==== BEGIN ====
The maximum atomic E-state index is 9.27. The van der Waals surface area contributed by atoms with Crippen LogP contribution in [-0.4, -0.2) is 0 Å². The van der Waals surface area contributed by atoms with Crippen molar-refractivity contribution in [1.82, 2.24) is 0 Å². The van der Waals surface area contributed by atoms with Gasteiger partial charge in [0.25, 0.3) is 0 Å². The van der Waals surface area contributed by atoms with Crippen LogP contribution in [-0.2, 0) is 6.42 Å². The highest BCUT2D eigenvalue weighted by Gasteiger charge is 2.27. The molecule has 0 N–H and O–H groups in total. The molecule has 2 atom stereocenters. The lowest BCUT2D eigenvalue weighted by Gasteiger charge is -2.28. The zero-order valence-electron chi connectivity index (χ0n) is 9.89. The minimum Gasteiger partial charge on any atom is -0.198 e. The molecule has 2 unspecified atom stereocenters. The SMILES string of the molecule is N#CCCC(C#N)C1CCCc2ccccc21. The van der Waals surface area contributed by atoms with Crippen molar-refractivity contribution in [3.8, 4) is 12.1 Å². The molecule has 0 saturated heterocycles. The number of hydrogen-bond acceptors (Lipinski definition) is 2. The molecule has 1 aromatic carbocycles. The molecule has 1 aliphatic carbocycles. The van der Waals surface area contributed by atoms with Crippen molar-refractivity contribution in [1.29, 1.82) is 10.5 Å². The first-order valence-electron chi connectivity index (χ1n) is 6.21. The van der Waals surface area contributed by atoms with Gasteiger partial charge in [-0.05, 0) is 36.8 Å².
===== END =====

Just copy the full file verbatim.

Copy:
The maximum atomic E-state index is 9.27. The van der Waals surface area contributed by atoms with Crippen LogP contribution in [-0.4, -0.2) is 0 Å². The van der Waals surface area contributed by atoms with Crippen molar-refractivity contribution in [1.82, 2.24) is 0 Å². The van der Waals surface area contributed by atoms with Gasteiger partial charge in [0.25, 0.3) is 0 Å². The van der Waals surface area contributed by atoms with Crippen LogP contribution in [-0.2, 0) is 6.42 Å². The highest BCUT2D eigenvalue weighted by Gasteiger charge is 2.27. The molecule has 0 N–H and O–H groups in total. The molecule has 2 atom stereocenters. The lowest BCUT2D eigenvalue weighted by Gasteiger charge is -2.28. The zero-order valence-electron chi connectivity index (χ0n) is 9.89. The minimum Gasteiger partial charge on any atom is -0.198 e. The molecule has 2 unspecified atom stereocenters. The SMILES string of the molecule is N#CCCC(C#N)C1CCCc2ccccc21. The van der Waals surface area contributed by atoms with Crippen molar-refractivity contribution in [3.8, 4) is 12.1 Å². The molecule has 0 saturated heterocycles. The number of hydrogen-bond acceptors (Lipinski definition) is 2. The molecule has 1 aromatic carbocycles. The molecule has 1 aliphatic carbocycles. The van der Waals surface area contributed by atoms with Crippen molar-refractivity contribution in [1.29, 1.82) is 10.5 Å². The first-order valence-electron chi connectivity index (χ1n) is 6.21. The van der Waals surface area contributed by atoms with Gasteiger partial charge in [-0.05, 0) is 36.8 Å².